Wednesday, February 1, 2012

Cozy Up with Your Lover.

We just got a really thick shipment of Pendleton in, which is great because Valentine's Day is right around the corner and what better way to show you love someone than giving them something you can also use.
So coze on up in there and get yourself some lovin'!

SPIRIT OF THE PEOPLES
This collectible Spirit of the Peoples blanket was designed in 2009 to commemorate our 100 years of weaving America’s spirit in our Pendleton, Oregon, mill. It is a celebration of the family. Six stripes represent the five generations that have led the company and the next generation that will lead us on. Directional crosses symbolize the four directions, homes to the Native Americans who were our first customers, and to all those who have come since. Arrowheads denote the strength and good fortune that have blessed our journey thus far.

 GLACIER NATIONAL PARK 
Since the early 1900s, Pendleton has honored America's greatest national treasures — our National Parks — with a collection of distinctive park blankets. Each blanket has a Pendleton label signifying its authenticity and a special woven label with the park name and image of an important natural feature.
  

BRAVE STAR
This contemporary interpretation of the American flag is a celebration of the patriotism of Native Americans. In 1875 Indian Scouts carried messages from fort to fort in the West. Native American soldiers saw action with Teddy Roosevelt’s Rough Riders in Cuba. And soldiers from many tribes battled in World War II, Korea, Vietnam, the Persian Gulf and Iraq. Five Native Americans have been awarded the Medal of Honor for bravery “above and beyond the call of duty.” The design marries modern asymmetry and vintage Americana. The unique striations, using pulled out yarns, reflect an era when dyes were made from plants. 

HARDING JACQUARD
In 1923 President Harding and his wife visited the West to dedicate a portion of the Old Oregon Trail. At that ceremony, local Cayuse and Umatilla chiefs presented the First Lady with a Pendleton shawl inspired by the already famous Chief Joseph blanket. This robe from our Heritage Collection is comparable to a twin blanket, the size originally used as a ceremonial robe by Native Americans.


IROQUOIS TURTLE
The Iroquois Turtle Blanket is a re-coloration of an early 1900s Pendleton design. It pays tribute to the Iroquois Confederacy, one of the oldest participatory democracies on earth, consisting of the Oneida, Seneca, Mohawk, Cayuga, Onondaga (and later the Tuscarora) Nations. The Turtle design was inspired by Iroquois, primarily Mohawk, legend. Long ago, the earth was covered with deep water and there were no people. According to stories, the birds saw Skywoman fall from the sky. As she fell, she grabbed the roots of a tree from heaven. The birds spread their wings together to save her. Only the Turtle was strong enough to hold her, so they placed her on the turtle’s back. There she planted the root; and as her garden grew, Turtle grew in size first becoming a large island, then finally North America, known as Turtle Island. This blanket is an example of centerpoint design in which three major design elements fall in a row down the center of the blanket.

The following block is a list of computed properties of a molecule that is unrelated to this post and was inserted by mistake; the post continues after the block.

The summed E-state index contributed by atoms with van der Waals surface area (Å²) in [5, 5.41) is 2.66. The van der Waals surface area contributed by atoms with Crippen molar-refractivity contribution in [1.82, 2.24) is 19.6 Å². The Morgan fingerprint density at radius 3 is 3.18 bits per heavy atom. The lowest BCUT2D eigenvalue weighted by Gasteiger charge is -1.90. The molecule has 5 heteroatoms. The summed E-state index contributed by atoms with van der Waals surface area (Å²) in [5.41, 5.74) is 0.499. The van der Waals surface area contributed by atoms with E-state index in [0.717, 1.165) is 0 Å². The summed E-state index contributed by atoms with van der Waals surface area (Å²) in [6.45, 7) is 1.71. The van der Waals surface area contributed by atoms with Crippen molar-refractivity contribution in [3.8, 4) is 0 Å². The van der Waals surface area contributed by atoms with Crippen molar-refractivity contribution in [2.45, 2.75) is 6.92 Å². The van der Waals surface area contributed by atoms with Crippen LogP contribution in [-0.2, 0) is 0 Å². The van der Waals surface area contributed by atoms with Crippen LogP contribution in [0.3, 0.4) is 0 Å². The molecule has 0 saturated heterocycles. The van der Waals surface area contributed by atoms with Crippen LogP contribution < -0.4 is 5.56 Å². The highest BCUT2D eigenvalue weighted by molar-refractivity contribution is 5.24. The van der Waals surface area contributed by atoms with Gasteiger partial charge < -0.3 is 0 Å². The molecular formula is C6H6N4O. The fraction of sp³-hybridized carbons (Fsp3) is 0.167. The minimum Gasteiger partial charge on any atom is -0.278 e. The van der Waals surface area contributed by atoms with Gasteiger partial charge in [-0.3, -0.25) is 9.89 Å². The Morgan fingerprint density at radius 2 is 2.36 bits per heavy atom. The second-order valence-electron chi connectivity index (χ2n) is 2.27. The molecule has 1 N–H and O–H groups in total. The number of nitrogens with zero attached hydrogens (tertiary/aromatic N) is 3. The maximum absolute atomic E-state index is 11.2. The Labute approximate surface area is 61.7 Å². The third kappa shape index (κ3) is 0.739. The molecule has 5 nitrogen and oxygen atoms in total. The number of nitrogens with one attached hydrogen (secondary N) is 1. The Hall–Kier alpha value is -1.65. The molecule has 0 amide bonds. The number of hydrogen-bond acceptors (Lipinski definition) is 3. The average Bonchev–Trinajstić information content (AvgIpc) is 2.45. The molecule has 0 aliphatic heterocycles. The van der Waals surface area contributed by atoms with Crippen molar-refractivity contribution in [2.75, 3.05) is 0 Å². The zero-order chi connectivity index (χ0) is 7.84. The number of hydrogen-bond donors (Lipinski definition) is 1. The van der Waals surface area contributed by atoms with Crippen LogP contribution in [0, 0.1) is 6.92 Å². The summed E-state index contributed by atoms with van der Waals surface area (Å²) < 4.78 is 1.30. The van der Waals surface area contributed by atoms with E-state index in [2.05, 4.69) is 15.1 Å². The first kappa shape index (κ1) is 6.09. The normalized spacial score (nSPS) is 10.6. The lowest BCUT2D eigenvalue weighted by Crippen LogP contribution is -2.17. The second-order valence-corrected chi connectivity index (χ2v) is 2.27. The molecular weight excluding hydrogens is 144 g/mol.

CHIEF JOSEPH
First made in the 1920s, the Chief Joseph blanket is one of the oldest, on-going blankets made by Pendleton Woolen Mills. The blanket pattern celebrates the heroism of the Northwest's great Nez Perce leader, Chief Joseph. Its design is balanced with arrowheads symbolizing bravery and pointing in all directions of Mother Earth. The Chief Joseph is a woven jacquard that is reversible to offer two dramatically different looks.

TREE OF LIFE
The joyful “Tree of Life” pattern is a traditional Navajo rug pictorial design first seen in the 1840s and still woven today. The image is an ancient and universal one among the peoples of the world. Native American weaving patterns vary somewhat but Pendleton's blanket interpretation is true to the common elements always included. A tree or young corn stalk is host to a bevy of bright birds. Corn, a Native American staple for centuries, represents life and abundance. Often, as in Pendleton blanket design, the “tree” springs from a wedding basket. Tradition says that the many colorful birds represent the children of the marriage. Like most “Tree of Life” rugs, Pendleton's blanket has a plain, solid-color border.Napped. Felt-bound. 82% pure virgin wool/18% cotton. Dry clean. Made in the USA.

BUELL MANUFACTURING CO. TRIBUTE
The Pendleton Tribute Series pays homage to the American mills that pioneered the weaving of Indian trade blankets. The Buell Manufacturing Company of St. Joseph, Missouri, offered blankets that were distinctly Navajo in design. Buell designs were more directly related to traditional Native American weavings. The pattern we have re-created was originally called "Aztec.
FIRE ON THE MOUNTAIN
Two centuries ago a band of Moache Utes were awestruck by a strange glow atop Aqua Fria Peak in the Sangre de Cristos Mountains. A tribal elder declared the breathtaking sight “fire of the gods.” The phenomenon became common during the tribe’s autumnal celebration of the Great Spirit. Traveling Franciscan friars renamed the sight “fire of angels” to reflect Christian beliefs. Indian agent Kit Carson saw the “fire” at dawn and dusk during fall and winter and attributed it to the sun hitting the frost on the trees. Later, settlers called the mountain Angel Fire Peak. And today the town of Angel Fire, New Mexico, still carries a name born of Native American, Spanish and pioneer cultures.